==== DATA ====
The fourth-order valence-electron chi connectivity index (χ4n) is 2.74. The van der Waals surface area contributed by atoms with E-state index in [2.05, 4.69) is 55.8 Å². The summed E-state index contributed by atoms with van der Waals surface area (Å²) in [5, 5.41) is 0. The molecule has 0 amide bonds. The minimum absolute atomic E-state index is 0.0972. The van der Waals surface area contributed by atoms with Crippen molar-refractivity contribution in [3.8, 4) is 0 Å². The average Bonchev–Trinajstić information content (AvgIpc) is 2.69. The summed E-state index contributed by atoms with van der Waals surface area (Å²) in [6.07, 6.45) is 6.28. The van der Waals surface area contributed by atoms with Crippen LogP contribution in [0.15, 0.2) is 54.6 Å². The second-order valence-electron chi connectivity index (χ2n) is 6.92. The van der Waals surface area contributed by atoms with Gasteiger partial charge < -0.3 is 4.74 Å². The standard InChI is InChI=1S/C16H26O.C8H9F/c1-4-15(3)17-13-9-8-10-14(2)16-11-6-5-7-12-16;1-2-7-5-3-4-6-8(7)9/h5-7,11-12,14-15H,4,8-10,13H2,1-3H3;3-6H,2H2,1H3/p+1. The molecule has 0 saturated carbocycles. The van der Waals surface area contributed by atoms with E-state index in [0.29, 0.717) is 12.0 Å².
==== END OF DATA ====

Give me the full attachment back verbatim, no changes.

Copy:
The fourth-order valence-electron chi connectivity index (χ4n) is 2.74. The van der Waals surface area contributed by atoms with E-state index in [2.05, 4.69) is 55.8 Å². The summed E-state index contributed by atoms with van der Waals surface area (Å²) in [5, 5.41) is 0. The molecule has 0 amide bonds. The minimum absolute atomic E-state index is 0.0972. The van der Waals surface area contributed by atoms with Crippen molar-refractivity contribution in [3.8, 4) is 0 Å². The average Bonchev–Trinajstić information content (AvgIpc) is 2.69. The summed E-state index contributed by atoms with van der Waals surface area (Å²) in [6.07, 6.45) is 6.28. The van der Waals surface area contributed by atoms with Crippen LogP contribution in [0.15, 0.2) is 54.6 Å². The second-order valence-electron chi connectivity index (χ2n) is 6.92. The van der Waals surface area contributed by atoms with Gasteiger partial charge < -0.3 is 4.74 Å². The standard InChI is InChI=1S/C16H26O.C8H9F/c1-4-15(3)17-13-9-8-10-14(2)16-11-6-5-7-12-16;1-2-7-5-3-4-6-8(7)9/h5-7,11-12,14-15H,4,8-10,13H2,1-3H3;3-6H,2H2,1H3/p+1. The molecule has 0 saturated carbocycles. The van der Waals surface area contributed by atoms with E-state index in [0.29, 0.717) is 12.0 Å².